We have already observed that the words which express the first joy of
man's coming to existence as "male and female" (Gn 2:23) are followed by
the verse which establishes their conjugal unity (cf. Gn 2:24). Then
follows the verse which testifies to the nakedness of both, without
mutual shame (Gn 2:25). This significant confrontation enables us to
speak of the revelation and at the same time the discovery of the
"nuptial" meaning of the body in the mystery of creation.
This meaning (inasmuch as it is revealed and also conscious, "lived" by
man) confirms completely that the creative giving, which springs from
Love, has reached the original consciousness of man. It becomes an
experience of mutual giving, as can already be seen in the ancient text.
That nakedness of both progenitors, free from shame, seems also to bear
witness to thatperhaps
Blessing of fertility
6. Genesis 2:24 speaks of the finality of man's masculinity and
femininity, in the life of the spouses-parents. Uniting with each other
so closely as to become "one flesh," they will subject their humanity to
the blessing of fertility, namely, "procreation," which the first
narrative speaks of (cf. Gn 1:28). Man comes "into being" with
consciousness of this finality of his own masculinity-femininity, that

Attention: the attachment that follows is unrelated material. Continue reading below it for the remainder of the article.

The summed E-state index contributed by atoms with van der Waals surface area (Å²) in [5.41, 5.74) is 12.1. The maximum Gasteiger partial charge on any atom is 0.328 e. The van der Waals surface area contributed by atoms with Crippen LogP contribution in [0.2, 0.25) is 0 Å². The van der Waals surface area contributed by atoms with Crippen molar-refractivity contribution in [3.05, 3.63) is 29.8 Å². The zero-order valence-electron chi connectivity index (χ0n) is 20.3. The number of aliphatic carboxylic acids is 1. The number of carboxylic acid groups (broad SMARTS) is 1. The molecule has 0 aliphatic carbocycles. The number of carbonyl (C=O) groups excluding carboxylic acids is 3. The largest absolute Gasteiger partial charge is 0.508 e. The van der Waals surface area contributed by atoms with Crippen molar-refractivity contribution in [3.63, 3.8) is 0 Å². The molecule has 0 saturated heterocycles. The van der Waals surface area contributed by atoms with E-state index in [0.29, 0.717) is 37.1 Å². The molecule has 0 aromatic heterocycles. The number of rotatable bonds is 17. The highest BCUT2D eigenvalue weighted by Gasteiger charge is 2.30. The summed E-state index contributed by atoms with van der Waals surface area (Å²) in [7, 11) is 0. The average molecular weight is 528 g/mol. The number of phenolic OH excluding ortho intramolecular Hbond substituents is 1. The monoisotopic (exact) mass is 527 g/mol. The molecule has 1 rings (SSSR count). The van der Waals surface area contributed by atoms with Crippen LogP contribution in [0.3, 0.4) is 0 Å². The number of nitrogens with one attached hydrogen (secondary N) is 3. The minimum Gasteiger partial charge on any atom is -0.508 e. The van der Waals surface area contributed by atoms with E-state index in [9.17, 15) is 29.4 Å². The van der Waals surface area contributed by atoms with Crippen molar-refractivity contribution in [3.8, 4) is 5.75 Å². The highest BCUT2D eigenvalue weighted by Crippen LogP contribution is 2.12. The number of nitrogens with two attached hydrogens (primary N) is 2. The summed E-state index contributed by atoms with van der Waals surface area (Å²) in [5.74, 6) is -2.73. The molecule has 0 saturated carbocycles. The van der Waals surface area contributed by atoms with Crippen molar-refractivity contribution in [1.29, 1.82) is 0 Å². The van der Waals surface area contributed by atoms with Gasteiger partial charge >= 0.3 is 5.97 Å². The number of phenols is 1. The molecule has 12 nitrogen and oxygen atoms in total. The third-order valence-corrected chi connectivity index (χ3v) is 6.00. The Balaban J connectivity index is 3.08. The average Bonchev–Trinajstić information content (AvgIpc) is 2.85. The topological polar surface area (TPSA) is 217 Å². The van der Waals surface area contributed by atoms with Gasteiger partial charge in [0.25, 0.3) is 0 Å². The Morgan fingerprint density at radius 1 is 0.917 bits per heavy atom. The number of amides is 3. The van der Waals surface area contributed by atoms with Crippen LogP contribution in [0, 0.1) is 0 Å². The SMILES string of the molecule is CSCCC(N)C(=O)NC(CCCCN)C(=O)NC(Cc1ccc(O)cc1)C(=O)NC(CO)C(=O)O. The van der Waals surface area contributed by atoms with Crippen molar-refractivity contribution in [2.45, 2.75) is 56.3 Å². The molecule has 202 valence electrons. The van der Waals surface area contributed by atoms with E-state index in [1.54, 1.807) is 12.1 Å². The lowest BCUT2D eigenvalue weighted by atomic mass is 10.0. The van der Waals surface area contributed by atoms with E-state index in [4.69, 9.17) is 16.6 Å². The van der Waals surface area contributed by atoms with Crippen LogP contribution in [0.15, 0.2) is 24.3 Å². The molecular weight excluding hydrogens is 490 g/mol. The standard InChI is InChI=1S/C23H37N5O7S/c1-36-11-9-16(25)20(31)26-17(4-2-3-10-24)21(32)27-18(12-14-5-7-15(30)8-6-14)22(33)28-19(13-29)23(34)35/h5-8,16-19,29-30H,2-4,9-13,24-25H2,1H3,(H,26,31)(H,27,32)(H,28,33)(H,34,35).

is, of his own sexuality. At the same time, the words of Genesis 2:25:
"They were both naked, and were not ashamed," seem to add to this
fundamental truth of the meaning of the human body, of its masculinity
and femininity, another no less essential and fundamental truth. Aware
of the procreative capacity of his body and of his sexuality, man is at
the same time "free from the constraint" of his own body and sex.
That original nakedness, mutual and at the same time not weighed down by
shame, expresses this interior freedom of man. Is this what freedom from
the "sexual instinct" is? The concept of "instinct" already implies an
interior constraint, similar to the instinct that stimulates fertility
and procreation in the whole world of living beings (animalia).
It seems, however, that both texts of Genesis, the first and the second
narrative of the creation of man, connected sufficiently the perspective
of procreation with the fundamental characteristic of human existence in
the personal sense. Consequently the analogy of the human body and of
sex in relation to the world of animalswhich
we can call an analogy of natureis
also raised, in a way, in both narratives (though in a different way in
each), to the level of "image of God," and to the level of the person
and communion between persons.
It will be necessary to dedicate other further analyses to this
essential problem. For the conscience of manalso
for modern manit
is important to know that the revelation of the "nuptial meaning of the
body" is found in those biblical texts which speak of the "beginning" of
man. But it is even more important to establish what this meaning